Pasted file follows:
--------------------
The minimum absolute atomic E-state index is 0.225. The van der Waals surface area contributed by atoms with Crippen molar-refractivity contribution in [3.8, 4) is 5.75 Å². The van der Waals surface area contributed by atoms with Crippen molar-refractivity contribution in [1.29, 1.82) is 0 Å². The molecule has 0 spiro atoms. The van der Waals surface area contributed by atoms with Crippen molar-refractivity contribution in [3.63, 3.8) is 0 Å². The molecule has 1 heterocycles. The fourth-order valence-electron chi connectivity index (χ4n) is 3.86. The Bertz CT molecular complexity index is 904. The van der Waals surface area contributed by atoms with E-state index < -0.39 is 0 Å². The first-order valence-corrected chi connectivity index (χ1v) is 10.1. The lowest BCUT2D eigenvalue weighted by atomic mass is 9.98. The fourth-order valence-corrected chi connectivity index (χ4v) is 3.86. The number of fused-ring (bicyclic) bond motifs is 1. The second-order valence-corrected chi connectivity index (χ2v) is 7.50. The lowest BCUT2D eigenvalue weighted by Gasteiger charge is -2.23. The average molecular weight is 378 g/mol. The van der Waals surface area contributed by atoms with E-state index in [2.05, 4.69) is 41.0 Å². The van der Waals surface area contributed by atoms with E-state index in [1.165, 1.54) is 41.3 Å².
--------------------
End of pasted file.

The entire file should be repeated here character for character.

The minimum absolute atomic E-state index is 0.225. The van der Waals surface area contributed by atoms with Crippen molar-refractivity contribution in [3.8, 4) is 5.75 Å². The van der Waals surface area contributed by atoms with Crippen molar-refractivity contribution in [1.29, 1.82) is 0 Å². The molecule has 0 spiro atoms. The van der Waals surface area contributed by atoms with Crippen molar-refractivity contribution in [3.63, 3.8) is 0 Å². The molecule has 1 heterocycles. The fourth-order valence-electron chi connectivity index (χ4n) is 3.86. The Bertz CT molecular complexity index is 904. The van der Waals surface area contributed by atoms with E-state index < -0.39 is 0 Å². The first-order valence-corrected chi connectivity index (χ1v) is 10.1. The lowest BCUT2D eigenvalue weighted by atomic mass is 9.98. The fourth-order valence-corrected chi connectivity index (χ4v) is 3.86. The number of fused-ring (bicyclic) bond motifs is 1. The second-order valence-corrected chi connectivity index (χ2v) is 7.50. The lowest BCUT2D eigenvalue weighted by Gasteiger charge is -2.23. The average molecular weight is 378 g/mol. The van der Waals surface area contributed by atoms with E-state index in [2.05, 4.69) is 41.0 Å². The van der Waals surface area contributed by atoms with E-state index in [1.165, 1.54) is 41.3 Å².